|Mary Cumming, Petersburg, [Va?] to Margaret Craig, Lisburn.
|Irish Emigration Database
|Cumming (n. Craig), Mary
|middle class housewife
|Petersburg, Virginia, USA
|Lisburn, Co. Antrim, N.Ireland
|T 1475/2 pp.94-96: Copied by Permission of Miss A. McKisack, 9, Mount Pleasant, Belfast.
|The Public Record Office, Northern Ireland.
|Document added by JM 02:09:1993.
|Blandford, March 10th. 1813.
I received my darling Margaret's welcome letter a few days ago,
it was a very long time since I had one from you, I wrote a long
letter to my Father and Rachel about six weeks ago, in answer
to theirs, but I do not believe the ship they were to go in has
left this country yet. There is a report to-day that letters
will not be permitted to leave this country, but I sincerely
hope it is without any foundation. It is also said that letters
will be opened and read, I care not who reads mine.
How delighted I am to hear you are all so well, William and I
continue to enjoy excellent health, and by leaving this place
for a few months during the sickly season I hope we shall enjoy
it for a long time to come.
I am very much pleased to hear you think the pictures like,
and I hope you will have the originals with you in a very few
years, and then how happy we shall all be. Do not, my dearest
Sister, ever be afraid of your letters appearing either stupid
or tiresome, believe me, I would like them to be much longer, I
wish you could see how delighted I am when William brings me one,
many is the time I read them.
I got some tunes which you sent me about a year ago,
but I would like to have a set of "The Heather-Bush" and some
other Irish airs I used to play. I still continue to like the
flageolet, the people here are quite pleased with it. I will
get you to teach me to play on the Musical Glasses when I go
home, Margaret Byers says you play very well, and I shall take
the greatest delight in teaching you and dear Rachel any
thing I may have learned in this country. I have written a long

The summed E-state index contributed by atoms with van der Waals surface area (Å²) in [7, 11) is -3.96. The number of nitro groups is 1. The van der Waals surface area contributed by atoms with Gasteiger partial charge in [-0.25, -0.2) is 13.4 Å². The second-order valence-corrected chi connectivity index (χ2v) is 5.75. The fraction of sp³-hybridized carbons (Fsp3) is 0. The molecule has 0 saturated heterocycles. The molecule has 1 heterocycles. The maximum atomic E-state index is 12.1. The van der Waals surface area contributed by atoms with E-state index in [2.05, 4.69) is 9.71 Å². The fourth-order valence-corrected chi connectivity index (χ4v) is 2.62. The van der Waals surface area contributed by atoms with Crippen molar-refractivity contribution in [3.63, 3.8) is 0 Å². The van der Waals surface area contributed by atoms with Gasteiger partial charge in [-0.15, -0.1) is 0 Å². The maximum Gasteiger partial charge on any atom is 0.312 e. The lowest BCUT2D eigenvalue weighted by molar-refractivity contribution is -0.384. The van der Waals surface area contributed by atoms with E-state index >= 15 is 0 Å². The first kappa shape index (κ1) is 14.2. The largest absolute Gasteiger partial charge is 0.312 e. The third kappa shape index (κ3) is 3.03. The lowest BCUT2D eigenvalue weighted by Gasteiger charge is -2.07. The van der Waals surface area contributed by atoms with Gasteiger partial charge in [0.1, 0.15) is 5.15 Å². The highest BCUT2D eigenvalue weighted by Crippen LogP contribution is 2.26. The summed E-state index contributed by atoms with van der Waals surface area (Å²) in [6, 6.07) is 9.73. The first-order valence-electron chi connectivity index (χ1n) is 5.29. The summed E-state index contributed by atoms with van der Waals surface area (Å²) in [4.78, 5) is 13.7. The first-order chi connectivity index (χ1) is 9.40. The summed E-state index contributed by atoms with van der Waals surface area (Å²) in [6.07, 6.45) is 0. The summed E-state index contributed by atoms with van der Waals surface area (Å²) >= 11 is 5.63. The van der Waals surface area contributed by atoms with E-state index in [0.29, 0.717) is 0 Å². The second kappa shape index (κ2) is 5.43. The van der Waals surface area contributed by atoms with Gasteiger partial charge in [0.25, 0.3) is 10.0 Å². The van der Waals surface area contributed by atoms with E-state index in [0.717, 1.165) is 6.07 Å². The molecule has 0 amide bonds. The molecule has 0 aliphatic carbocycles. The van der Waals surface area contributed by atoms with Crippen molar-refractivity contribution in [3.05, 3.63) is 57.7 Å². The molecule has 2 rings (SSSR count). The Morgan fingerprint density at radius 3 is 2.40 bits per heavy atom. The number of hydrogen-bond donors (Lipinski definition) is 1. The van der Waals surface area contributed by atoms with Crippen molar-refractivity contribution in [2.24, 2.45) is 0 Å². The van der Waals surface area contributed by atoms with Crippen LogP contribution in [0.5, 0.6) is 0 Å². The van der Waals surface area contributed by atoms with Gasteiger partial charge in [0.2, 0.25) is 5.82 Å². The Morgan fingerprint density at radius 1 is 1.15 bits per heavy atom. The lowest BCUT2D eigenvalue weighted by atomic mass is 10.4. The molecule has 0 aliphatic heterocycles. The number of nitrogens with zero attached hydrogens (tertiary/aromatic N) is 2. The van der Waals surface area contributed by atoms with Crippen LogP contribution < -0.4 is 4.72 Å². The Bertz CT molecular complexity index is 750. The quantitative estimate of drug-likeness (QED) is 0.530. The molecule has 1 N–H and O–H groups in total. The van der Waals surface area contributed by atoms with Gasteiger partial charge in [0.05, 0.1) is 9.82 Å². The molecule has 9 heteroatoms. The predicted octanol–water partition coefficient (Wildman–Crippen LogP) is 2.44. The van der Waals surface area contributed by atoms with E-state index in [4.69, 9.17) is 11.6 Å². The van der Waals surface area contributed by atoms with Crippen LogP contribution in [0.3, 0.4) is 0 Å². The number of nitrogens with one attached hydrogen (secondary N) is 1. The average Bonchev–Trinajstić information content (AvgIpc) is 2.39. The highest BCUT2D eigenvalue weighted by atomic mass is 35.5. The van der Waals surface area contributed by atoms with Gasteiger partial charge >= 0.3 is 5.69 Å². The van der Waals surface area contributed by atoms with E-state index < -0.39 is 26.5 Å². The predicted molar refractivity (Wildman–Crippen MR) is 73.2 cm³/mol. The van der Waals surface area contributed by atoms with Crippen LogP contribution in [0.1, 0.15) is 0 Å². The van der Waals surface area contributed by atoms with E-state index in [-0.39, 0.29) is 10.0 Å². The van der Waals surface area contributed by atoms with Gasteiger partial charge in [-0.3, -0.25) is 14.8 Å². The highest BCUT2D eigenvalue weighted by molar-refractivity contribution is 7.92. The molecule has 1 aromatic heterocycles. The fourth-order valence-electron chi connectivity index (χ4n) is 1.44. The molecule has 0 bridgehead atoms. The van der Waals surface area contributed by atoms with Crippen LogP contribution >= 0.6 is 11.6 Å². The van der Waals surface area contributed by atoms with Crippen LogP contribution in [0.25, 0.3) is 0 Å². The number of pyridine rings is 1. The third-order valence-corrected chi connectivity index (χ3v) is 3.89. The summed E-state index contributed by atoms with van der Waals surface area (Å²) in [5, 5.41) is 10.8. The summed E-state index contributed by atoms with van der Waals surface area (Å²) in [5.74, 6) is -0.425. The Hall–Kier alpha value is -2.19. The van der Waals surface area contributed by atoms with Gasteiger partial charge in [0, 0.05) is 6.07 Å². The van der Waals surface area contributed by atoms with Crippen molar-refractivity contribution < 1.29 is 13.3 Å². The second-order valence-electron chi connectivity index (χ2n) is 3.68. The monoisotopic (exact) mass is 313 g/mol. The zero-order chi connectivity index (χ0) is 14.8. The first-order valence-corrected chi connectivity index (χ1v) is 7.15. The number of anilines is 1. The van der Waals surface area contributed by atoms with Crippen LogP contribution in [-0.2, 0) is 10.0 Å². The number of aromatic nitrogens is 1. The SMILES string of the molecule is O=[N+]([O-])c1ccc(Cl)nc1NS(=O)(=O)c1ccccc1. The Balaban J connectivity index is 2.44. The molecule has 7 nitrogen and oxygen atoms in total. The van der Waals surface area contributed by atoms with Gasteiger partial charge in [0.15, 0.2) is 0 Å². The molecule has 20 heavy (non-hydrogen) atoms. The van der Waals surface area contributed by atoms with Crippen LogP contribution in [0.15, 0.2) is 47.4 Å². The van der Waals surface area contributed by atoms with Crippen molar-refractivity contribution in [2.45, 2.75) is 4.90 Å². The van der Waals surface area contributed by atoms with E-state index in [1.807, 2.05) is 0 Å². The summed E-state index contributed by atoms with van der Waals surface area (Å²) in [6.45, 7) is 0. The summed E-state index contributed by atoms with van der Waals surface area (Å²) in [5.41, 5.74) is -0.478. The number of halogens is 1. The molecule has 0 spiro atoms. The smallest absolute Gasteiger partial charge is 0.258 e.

letter to Margaret Byers and another to James, which I enclose,
you will send it to him if he is not at Strawberry Hill; I
wrote to Mary Cumming some time since. You have by this time,
I suppose, received the first letter I wrote after my recovery.
I know how much my dear Margaret will feel for my loss, when I
read your letters how grieved I am to think the little angel
who is the subject of so much of them is no more, what a lovely
darling she would have been had she lived till now.
William is very busy with his garden now, getting seeds put
in, this place will look beautiful in a month or two. I am on
the most intimate terms you can imagine with my neighbours, we
visit with each other without the least ceremony, when I feel
lonely in the morning I take my work and sit with the Freelands,
how much I wish my dear Margaret knew that family, I am sure
you would like them very much, many a time Sally Freeland says
she wishes I was her Sister, she is a lovely little girl about
nine years old. I think the Virginian people are more like the
Irish in their manners than any I have met with yet, they have
all that affability and kindness that is so pleasing to
We had a card party here last week, everything went off very
well, I have not been at many parties this Winter, we are engaged
to dine at Mr. Robert Colquhoun's on Friday. William and
I went to the Birthnight Ball on the 22nd of February, there
were a great many at it. There is to be another on St. Patrick's
night, but I do not think we shall go, I am not as fond of
dancing as I was once, but I shall recover my taste for it when
I go to Ireland, I do not like the reels they dance in this
place as well as the country dances I once enjoyed so much.
How delighted I am to hear my dear Rachel is so much improved,
I am longing so much to see her; she will be very much changed
when I return.
You tell me Mrs. Ward will write to me soon, give my affectionate
love to her and tell her I will be very much gratified
to hear from her, she was always a great favourite of mine. Is
there no word of another little one?
I think Mrs. Walker is determined to have as large a family
as her mother, if she goes on much longer in the same manner
she has begun, give my love to her, and tell her I look forward
with the greatest pleasure to the time when I shall be a neighbour
of hers, tell Eliza I expect she will be living in Dublin
by that time, Oh, my dearest Margaret! what blissful days we
will all spend when I return, I shall have you or Rachel constantly
with me, and I will do all in my power to make you
happy. I wish every month was a year till that time arrives.
William joins me in the kindest love to you and all the dear
inmates of Strawberry Hill.
Write soon, my beloved Margaret, to
Your much attached